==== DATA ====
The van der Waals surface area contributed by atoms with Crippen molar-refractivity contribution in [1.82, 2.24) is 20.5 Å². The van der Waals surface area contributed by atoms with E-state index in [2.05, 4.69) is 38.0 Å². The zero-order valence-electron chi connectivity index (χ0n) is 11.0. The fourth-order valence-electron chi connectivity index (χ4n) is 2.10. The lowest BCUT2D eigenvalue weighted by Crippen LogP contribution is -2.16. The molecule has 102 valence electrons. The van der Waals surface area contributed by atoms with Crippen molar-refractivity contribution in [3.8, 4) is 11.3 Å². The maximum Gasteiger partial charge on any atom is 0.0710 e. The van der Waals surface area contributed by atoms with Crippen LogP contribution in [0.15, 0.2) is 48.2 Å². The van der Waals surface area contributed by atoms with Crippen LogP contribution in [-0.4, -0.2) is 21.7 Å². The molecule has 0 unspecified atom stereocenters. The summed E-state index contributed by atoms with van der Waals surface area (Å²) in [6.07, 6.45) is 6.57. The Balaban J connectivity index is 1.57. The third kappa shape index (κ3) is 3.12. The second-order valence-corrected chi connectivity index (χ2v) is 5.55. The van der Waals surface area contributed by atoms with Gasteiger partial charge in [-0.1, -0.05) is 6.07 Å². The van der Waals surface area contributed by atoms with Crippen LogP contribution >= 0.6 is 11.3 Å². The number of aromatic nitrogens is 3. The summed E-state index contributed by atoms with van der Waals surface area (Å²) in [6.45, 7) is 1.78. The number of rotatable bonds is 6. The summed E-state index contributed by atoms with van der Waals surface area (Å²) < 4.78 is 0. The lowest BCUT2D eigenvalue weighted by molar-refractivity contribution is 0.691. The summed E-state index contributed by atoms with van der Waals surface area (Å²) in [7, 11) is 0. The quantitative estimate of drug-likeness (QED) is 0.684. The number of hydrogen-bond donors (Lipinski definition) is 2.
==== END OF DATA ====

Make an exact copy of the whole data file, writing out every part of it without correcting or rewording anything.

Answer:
The van der Waals surface area contributed by atoms with Crippen molar-refractivity contribution in [1.82, 2.24) is 20.5 Å². The van der Waals surface area contributed by atoms with E-state index in [2.05, 4.69) is 38.0 Å². The zero-order valence-electron chi connectivity index (χ0n) is 11.0. The fourth-order valence-electron chi connectivity index (χ4n) is 2.10. The lowest BCUT2D eigenvalue weighted by Crippen LogP contribution is -2.16. The molecule has 102 valence electrons. The van der Waals surface area contributed by atoms with Crippen molar-refractivity contribution in [3.8, 4) is 11.3 Å². The maximum Gasteiger partial charge on any atom is 0.0710 e. The van der Waals surface area contributed by atoms with Crippen LogP contribution in [0.15, 0.2) is 48.2 Å². The van der Waals surface area contributed by atoms with Crippen LogP contribution in [-0.4, -0.2) is 21.7 Å². The molecule has 0 unspecified atom stereocenters. The summed E-state index contributed by atoms with van der Waals surface area (Å²) in [6.07, 6.45) is 6.57. The Balaban J connectivity index is 1.57. The third kappa shape index (κ3) is 3.12. The second-order valence-corrected chi connectivity index (χ2v) is 5.55. The van der Waals surface area contributed by atoms with Gasteiger partial charge in [-0.1, -0.05) is 6.07 Å². The van der Waals surface area contributed by atoms with Crippen LogP contribution >= 0.6 is 11.3 Å². The number of aromatic nitrogens is 3. The summed E-state index contributed by atoms with van der Waals surface area (Å²) in [6.45, 7) is 1.78. The number of rotatable bonds is 6. The summed E-state index contributed by atoms with van der Waals surface area (Å²) < 4.78 is 0. The lowest BCUT2D eigenvalue weighted by molar-refractivity contribution is 0.691. The summed E-state index contributed by atoms with van der Waals surface area (Å²) in [7, 11) is 0. The quantitative estimate of drug-likeness (QED) is 0.684. The number of hydrogen-bond donors (Lipinski definition) is 2.